“I don’t know.” Claire bites her lower lip. “I guess I just know the spectrum the gwib works on, and they’ve been tested like hell to make sure they don’t have any biological effects, otherwise we wouldn’t let you all come up here while they’re running and even get close to them—”

  “Maybe there’s something wrong with me,” I say.

  Claire nods. “Maybe.” Somehow she misses the very loud and obvious cast from my rod as I go fishing for a compliment, or for reassurances. Or hell—I’d be happy with a little bit of a pause before acknowledging that, indeed, there might be something wrong with my head.

  And then it hits me like a frag grenade with its fuse delay set to max. I finally get that she’s sharing with me the results of our tests, that she’s admitting I’ve been getting them mostly right.

  “So I’ve been scoring pretty good?” I ask. Otherwise, why would she be worried about me?

  Claire bites her lip.

  “How good? Have I gotten many wrong?”

  Claire glances at her tablet. She’s back to biting her lip. There’s no way she’d worry something was wrong with me unless I’m nailing it better than chance would dictate. Something statistically significant. I reach for the tablet. “Can I see? Please. C’mon, Claire.”

  And she can see that it’s important to me. Cricket licks my arm as I lean over and take the tablet from her. Claire lets it go. There’s a spreadsheet on the screen. I scroll up, seeing all the check marks from our past dinner dates, and it takes a moment to see where the Xs would even go. Because there aren’t any. I’ve been right every time.

  I feel an immense sense of relief. I might be crazy, but I wasn’t wrong. I’ve always known the GWB messes with my head, and I’ve always assumed it messes with everyone’s head, but Claire really had me going there for a while. She really had me thinking it was just the act of sitting quietly and thinking it was working that was calming me.

  “Maybe it’s something you came into contact with in the trenches. A toxin, perhaps—”

  I nod, thinking this is likely. Lord knows, I’ve sucked in enough alien atmo and bioblasts. No telling what’s been in my lungs. I never got Nile teeth syndrome or the blue cough like a lot of soldiers, but perhaps I got something the docs missed.

  “Or maybe it’s neurological,” Claire offers. She’s puzzling through this the way she tunes beacons, getting them ready for service. Looking back at the tablet in my hand—which she uses to get these nav beacons sorted—I wonder how much of my appeal to her is that I’m broken. I wond
er what she’s doing here. Why she stayed. How NASA would’ve allowed a tuner to become an operator.

  “Neurological how?” I ask.

  “Well, it’s just that . . . maybe it’s more of an experienced trauma, rather than a foreign body. You have all the signs of . . . you know—”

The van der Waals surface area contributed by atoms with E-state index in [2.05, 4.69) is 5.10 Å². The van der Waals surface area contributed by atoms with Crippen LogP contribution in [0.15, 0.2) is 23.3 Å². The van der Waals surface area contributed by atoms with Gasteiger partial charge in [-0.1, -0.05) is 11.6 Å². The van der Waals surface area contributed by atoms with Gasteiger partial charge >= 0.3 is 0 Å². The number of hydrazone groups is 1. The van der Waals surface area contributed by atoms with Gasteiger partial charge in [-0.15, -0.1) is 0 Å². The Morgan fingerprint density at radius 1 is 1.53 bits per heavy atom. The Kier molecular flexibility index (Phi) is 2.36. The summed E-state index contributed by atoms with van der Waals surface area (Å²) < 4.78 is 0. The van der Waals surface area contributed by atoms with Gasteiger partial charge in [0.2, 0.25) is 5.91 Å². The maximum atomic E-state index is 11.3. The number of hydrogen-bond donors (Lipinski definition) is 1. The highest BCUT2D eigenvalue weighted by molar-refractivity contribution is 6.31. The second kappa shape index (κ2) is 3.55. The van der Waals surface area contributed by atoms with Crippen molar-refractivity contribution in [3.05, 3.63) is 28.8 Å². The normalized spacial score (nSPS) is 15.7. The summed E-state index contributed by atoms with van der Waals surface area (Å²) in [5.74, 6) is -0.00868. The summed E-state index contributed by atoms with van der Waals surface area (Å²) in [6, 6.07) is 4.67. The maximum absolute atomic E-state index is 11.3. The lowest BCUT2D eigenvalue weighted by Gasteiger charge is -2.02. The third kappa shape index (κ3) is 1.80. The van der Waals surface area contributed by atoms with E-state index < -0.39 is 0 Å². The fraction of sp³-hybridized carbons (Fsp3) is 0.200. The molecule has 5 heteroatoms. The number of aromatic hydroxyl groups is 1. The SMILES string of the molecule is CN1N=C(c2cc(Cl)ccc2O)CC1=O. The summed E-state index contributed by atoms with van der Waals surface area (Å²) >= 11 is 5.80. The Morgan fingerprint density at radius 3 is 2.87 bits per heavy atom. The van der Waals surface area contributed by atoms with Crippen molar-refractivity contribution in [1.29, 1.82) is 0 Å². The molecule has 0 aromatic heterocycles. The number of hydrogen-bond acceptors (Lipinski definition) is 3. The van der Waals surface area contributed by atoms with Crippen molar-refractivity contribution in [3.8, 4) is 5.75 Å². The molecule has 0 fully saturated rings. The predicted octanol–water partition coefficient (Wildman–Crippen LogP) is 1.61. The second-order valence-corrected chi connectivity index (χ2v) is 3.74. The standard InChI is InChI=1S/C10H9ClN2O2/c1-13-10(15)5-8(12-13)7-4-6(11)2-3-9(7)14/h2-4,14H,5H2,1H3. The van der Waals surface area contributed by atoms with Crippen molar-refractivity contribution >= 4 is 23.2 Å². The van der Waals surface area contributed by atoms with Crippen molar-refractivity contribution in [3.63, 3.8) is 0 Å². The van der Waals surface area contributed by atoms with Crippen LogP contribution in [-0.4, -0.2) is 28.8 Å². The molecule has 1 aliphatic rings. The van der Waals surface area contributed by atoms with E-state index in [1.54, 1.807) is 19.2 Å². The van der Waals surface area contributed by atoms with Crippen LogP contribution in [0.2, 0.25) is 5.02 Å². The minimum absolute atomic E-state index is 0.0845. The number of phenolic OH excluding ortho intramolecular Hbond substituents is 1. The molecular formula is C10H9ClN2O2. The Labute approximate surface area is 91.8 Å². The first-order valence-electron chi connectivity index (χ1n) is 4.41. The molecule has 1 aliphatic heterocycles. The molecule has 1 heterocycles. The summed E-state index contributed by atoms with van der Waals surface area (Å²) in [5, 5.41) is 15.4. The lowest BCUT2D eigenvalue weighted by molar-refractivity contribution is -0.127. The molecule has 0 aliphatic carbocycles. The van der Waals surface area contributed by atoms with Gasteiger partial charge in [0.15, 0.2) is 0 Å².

“Trench rot,” I say. “Blast shock. War weariness. Soldier syndrome—”

  “Post traumatic stress disorder,” Claire says, opting for the clinical rather than the descriptive. Lots of dirty truths hide in those clean syllables.

  “What would that have to do with this?”

  Claire shrugs. “I probably know as much about how the gwibs work as the people who invented them, and nothing I know accounts for why you would feel anything from what they do.”

  “Should I be worried?” I feel like I should be worried. Claire is a whole lot smarter than me, and she looks worried. She places her hand on my arm, and I see a brave smile on her face, the one she keeps plastered over her concern for me.

  “Everything’s going to be fine,” she says. “We’ll figure this out, you and me. Everything’s going to be perfectly fine.”

  But I know she’s wrong. I heard it from the man who sold me the flowers and the chocolate and the cheese. I know something bad is coming. I know it’s near. There are rumors of two fleets amassing on either side of this galactic arm, rumors of the navy collecting all its ships, and of the Ryph stockpiling all their ships, and no one knows whether these rumors are true, but we tend to spread and believe the worst of what we hear. It’s so much easier to believe the worst.

  I don’t know what I believe. I’ve learned to doubt my mind. I need evidence. Facts. Like the sound from the proximity alarm, which begins to emit its soft blare, which in Claire’s beacon sounds similar to the old air raid sirens the army uses. We have a visitor. And it’s no great coincidence that bad things arrive while I’m thinking about them. No coincidence at all. Because I’ve been thinking about this for over a year now. I’ve known that this was coming for longer than I’ve worked here in sector eight. I’ve known it because there’s no escaping it. War is always coming—it’s only ever a matter of time. And right now, beyond our porthole, the time comes.